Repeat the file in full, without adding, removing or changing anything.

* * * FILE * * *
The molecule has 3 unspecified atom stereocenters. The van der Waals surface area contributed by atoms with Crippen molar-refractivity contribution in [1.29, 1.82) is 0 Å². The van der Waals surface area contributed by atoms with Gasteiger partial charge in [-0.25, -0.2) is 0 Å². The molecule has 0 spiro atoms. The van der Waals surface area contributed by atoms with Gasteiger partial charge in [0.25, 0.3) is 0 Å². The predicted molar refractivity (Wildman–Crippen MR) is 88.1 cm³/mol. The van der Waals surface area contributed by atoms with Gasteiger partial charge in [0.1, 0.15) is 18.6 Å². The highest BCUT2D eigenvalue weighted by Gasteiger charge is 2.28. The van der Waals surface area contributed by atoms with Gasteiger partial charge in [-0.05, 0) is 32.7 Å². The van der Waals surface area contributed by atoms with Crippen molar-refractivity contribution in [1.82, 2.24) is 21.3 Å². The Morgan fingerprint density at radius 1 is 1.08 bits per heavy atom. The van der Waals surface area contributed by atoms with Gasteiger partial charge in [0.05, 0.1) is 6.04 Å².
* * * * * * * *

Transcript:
The molecule has 3 unspecified atom stereocenters. The van der Waals surface area contributed by atoms with Crippen molar-refractivity contribution in [1.29, 1.82) is 0 Å². The van der Waals surface area contributed by atoms with Gasteiger partial charge in [-0.25, -0.2) is 0 Å². The molecule has 0 spiro atoms. The van der Waals surface area contributed by atoms with Gasteiger partial charge in [0.25, 0.3) is 0 Å². The predicted molar refractivity (Wildman–Crippen MR) is 88.1 cm³/mol. The van der Waals surface area contributed by atoms with Gasteiger partial charge in [0.1, 0.15) is 18.6 Å². The highest BCUT2D eigenvalue weighted by Gasteiger charge is 2.28. The van der Waals surface area contributed by atoms with Gasteiger partial charge in [-0.05, 0) is 32.7 Å². The van der Waals surface area contributed by atoms with Crippen molar-refractivity contribution in [1.82, 2.24) is 21.3 Å². The Morgan fingerprint density at radius 1 is 1.08 bits per heavy atom. The van der Waals surface area contributed by atoms with Gasteiger partial charge in [0.05, 0.1) is 6.04 Å².